In all, the spending bill covers nearly two dozen agencies, the Judiciary and the District of Columbia. Here are some other highlights:

Federal Communications Commission

The FCC receives its funding from fees and auction proceeds, rather than appropriations. But the bill would cut the commission’s budget by $25 million. That would hinder the agency’s work on public safety, wireless spectrum and universal service, Donovan said.

In addition, the bill contains provisions that would make it hard for the commission to enforce net neutrality, the principle that requires Internet service providers to treat all data equally.

Office of Personnel Management 

OPM would get $21 million to upgrade the cybersecurity of its networks following multiple security breaches that have endangered the personal information of millions of federal employees, retirees and job applicants.

“OPM must take all steps to secure the personally identifiable information and material relating to security clearances of all current, former, and prospective federal government employees,” the legislation states.

In return for fully funding the agency’s request, the committee expects OPM to be transparent with Congress about its cybersecurity problems, Crenshaw said. Some lawmakers have called for OPM Director Katherine Archuleta to resign following the hacks.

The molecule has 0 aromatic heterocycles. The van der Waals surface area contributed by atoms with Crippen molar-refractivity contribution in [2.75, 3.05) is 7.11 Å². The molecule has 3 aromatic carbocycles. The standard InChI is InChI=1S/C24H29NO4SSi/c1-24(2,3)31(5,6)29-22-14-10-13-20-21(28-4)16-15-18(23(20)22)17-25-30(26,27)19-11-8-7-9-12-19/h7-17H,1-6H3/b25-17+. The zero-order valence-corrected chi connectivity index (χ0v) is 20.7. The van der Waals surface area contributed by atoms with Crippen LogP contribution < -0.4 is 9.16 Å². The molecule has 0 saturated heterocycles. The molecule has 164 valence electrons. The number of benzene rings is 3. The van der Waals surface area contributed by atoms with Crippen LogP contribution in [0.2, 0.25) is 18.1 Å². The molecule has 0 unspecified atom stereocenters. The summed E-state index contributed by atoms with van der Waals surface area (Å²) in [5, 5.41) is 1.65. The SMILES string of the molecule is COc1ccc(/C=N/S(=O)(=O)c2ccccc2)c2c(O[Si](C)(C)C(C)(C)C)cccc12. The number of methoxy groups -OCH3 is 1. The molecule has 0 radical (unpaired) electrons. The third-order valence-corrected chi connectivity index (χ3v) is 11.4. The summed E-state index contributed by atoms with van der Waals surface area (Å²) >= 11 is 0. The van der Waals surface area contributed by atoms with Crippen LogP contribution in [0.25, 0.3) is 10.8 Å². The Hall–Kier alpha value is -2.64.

The bill lauds OPM for chipping away at a backlog of federal employees’ retirement applications, but it directs the agency to adopt an e-filing system.

“The Committee is astounded by the continued use of outdated paper processing,” the draft report says.

Small Business Administration

The SBA is the winner in this spending bill. It would get $853 million for fiscal 2016, which comes within $8 million of the President’s request. The agency would receive more money for its entrepreneurial development and business loans program than it has this year. The committee’s draft directs the SBA to quickly fill vacancies at its loan-processing centers.

U.S. Postal Service

While the Postal Service relies on sales, rather than appropriations, to fund its operations, the committee included an amendment that would undo the Postal Service’s recent changes to its delivery standards, which are part of the agency’s efforts to cut costs.

Congress should have a say in the Postal Service’s decisions, argued the amendment’s sponsor, Rep. Chaka Fattah (D-Pa.).

“The constitutional requirement for the Congress to make sure that the mail can be delivered is  a clear burden on us to do our jobs. If we’re going to let the standards slip, let’s do that consciously and be held accountable for it,” he said.

The amendment garnered bipartisan support.

“Just last evening at a dinner, someone got up and, in talking about the mail service and standards, said they received Christmas cards in March,” said Rep. David Joyce (R-Ohio). “If we’re going to have standards, let’s have standards of excellence.”

The bill now goes to the full House for a vote.


White House ticks off objections to appropriations legislation

Armed with more data, can agencies shed unwanted property?

OPM’s archaic IT infrastructure opened door for massive data breach